Make your own smoked salmon!
Varmrøkt laks is a memorable gift that is surprisingly easy to make at home
CHRISTY OLSEN FIELD
Taste of Norway Editor
The Norwegian American
Making edible gifts is a beloved holiday tradition for me. I love the creative process and the intention of making them, even if I experience mid-project regret syndrome every December. Over the past few years, I’ve made homemade vanilla extract, small bottles of creamy limoncello, peppermint swirl marshmallows, crème de cassis (blackcurrant liquor), and jars of preserves made from the summer bounty of the garden. It’s one way of sharing love from my kitchen.
This year, I am excited to make varmrøkt laks, hot-smoked salmon, to share with neighbors and family. It’s a technique that I learned this summer that is surprisingly easy to do at home and makes for a memorable gift.
Smoked fish is found in regional cuisine throughout Norway. Though we no longer need smoke as a preservation technique thanks to refrigerators (and most people don’t have smokehouses at home either), the flavor is unparalleled, especially when it comes to fish with high oil content. Laks (salmon), makrell (mackerel), and ørret (brown trout) are commonly smoked in Norway.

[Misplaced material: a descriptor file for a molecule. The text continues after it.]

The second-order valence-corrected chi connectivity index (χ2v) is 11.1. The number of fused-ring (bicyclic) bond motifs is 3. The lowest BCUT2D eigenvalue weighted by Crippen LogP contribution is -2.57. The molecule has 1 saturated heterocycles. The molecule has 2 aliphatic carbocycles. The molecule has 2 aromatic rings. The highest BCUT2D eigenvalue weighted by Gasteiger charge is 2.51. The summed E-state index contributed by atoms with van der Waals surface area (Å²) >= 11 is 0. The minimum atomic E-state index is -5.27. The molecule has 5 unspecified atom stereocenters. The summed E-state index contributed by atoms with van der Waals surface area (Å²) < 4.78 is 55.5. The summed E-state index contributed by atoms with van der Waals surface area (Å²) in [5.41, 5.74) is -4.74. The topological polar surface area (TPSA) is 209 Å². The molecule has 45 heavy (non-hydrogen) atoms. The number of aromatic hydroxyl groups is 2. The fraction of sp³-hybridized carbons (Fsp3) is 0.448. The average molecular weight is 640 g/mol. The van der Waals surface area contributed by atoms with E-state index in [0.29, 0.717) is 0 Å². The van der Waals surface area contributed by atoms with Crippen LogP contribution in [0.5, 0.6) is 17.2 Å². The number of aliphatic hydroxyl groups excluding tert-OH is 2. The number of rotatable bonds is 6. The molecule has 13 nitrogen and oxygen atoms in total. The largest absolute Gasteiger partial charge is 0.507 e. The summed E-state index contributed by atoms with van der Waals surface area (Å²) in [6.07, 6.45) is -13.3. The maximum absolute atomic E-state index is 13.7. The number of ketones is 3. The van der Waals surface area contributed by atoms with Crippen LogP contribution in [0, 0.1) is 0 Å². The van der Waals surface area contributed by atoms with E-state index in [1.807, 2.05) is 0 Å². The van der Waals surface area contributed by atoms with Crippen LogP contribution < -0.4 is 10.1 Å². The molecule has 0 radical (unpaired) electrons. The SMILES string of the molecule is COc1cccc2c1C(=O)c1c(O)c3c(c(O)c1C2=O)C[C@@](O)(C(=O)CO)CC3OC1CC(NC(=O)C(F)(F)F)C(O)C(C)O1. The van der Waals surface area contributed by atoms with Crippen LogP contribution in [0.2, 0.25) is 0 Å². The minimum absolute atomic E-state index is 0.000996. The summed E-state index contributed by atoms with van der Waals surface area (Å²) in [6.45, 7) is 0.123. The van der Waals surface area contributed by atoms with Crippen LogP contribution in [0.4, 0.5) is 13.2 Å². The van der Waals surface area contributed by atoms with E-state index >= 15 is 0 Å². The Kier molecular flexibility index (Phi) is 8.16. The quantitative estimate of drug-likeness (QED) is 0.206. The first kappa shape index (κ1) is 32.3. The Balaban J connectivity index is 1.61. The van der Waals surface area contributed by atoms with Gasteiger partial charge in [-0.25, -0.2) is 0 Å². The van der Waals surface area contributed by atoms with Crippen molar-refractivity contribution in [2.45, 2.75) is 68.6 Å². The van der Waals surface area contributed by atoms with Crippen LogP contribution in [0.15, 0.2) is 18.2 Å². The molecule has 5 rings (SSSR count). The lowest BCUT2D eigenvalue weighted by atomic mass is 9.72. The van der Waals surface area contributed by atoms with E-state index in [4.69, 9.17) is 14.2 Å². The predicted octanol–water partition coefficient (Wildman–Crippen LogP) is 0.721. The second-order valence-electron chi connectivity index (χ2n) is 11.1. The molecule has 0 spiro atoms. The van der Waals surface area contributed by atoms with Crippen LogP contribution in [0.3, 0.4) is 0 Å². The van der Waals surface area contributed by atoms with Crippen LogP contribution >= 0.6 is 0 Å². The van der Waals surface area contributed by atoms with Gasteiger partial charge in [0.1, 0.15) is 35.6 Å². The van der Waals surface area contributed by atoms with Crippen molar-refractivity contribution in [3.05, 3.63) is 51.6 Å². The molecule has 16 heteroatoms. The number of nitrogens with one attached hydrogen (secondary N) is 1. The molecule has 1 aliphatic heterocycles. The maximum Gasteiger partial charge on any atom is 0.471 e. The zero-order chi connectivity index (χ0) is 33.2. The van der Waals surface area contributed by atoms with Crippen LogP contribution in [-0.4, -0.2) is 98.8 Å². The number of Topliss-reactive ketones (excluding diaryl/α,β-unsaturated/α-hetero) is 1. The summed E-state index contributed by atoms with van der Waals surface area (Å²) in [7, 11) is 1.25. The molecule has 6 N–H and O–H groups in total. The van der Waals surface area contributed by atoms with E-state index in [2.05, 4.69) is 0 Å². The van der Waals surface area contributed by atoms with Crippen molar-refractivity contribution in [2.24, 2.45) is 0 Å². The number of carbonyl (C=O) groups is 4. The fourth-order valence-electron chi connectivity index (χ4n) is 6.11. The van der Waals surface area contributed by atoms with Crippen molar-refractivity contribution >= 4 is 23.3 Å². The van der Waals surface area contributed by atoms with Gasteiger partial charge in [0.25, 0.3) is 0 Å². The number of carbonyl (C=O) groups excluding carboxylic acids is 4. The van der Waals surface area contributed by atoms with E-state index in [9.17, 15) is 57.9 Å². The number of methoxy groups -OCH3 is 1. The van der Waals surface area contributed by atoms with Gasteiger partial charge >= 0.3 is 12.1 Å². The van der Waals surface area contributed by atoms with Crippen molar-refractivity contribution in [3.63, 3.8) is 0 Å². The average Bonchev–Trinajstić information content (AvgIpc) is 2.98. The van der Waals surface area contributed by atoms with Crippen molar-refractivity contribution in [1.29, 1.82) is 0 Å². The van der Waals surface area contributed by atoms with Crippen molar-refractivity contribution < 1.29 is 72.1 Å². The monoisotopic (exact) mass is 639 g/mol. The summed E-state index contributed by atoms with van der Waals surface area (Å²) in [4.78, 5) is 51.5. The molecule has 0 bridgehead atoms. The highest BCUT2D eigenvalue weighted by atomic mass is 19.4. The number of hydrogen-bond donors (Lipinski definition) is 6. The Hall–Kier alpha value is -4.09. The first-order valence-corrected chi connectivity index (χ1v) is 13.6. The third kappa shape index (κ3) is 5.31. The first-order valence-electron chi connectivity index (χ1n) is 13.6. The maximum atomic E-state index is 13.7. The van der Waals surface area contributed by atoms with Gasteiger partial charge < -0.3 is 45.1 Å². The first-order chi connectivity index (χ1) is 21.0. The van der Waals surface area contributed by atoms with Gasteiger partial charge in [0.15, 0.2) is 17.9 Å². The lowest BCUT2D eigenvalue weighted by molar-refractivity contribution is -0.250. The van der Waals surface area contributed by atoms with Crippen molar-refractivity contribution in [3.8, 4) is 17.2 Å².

There are two approaches to smoking fish: kaldrøyking (cold smoked, where the temperature does not go above 80°F and it is smoked for 12 hours or longer), or varmrøyking (hot smoked, where the higher temperature cooks the fish lightly in addition to adding smoke flavor and takes 30 minutes to a couple of hours).
Hot-smoked salmon also has a rich tradition where I live in the Pacific Northwest, and it commands a high price for a tiny package.
I had no idea that it could be made easily at home until this summer, when my husband, Carl, upgraded his barbeque to a Traeger wood pellet smoker grill and experimented with different recipes. He tried a cold-smoked gravlax, but the crowd favorite was the hot-smoked salmon with dill. It has a silky texture, rich flavor with a heady perfume of smoke and dill, and it flakes easily. It’s the star of a cheese board or dinner! Carl is known for his excellent grilled salmon, but this hot-smoked salmon is next level.
My interest was further piqued when I read an article about homemade hot-smoked salmon in Cook’s Illustrated May/June 2021 issue, which explained the science behind hot-smoked salmon, and also how to make it with a gas or charcoal grill. (I did not test this recipe in the oven, but there are some recipes available online!)
The hot-smoked salmon method is straightforward: Apply a sugar-salt mixture to lightly cure the fish for a few hours, rinse and refrigerate the filets uncovered, and then grill the fish with additional smoke.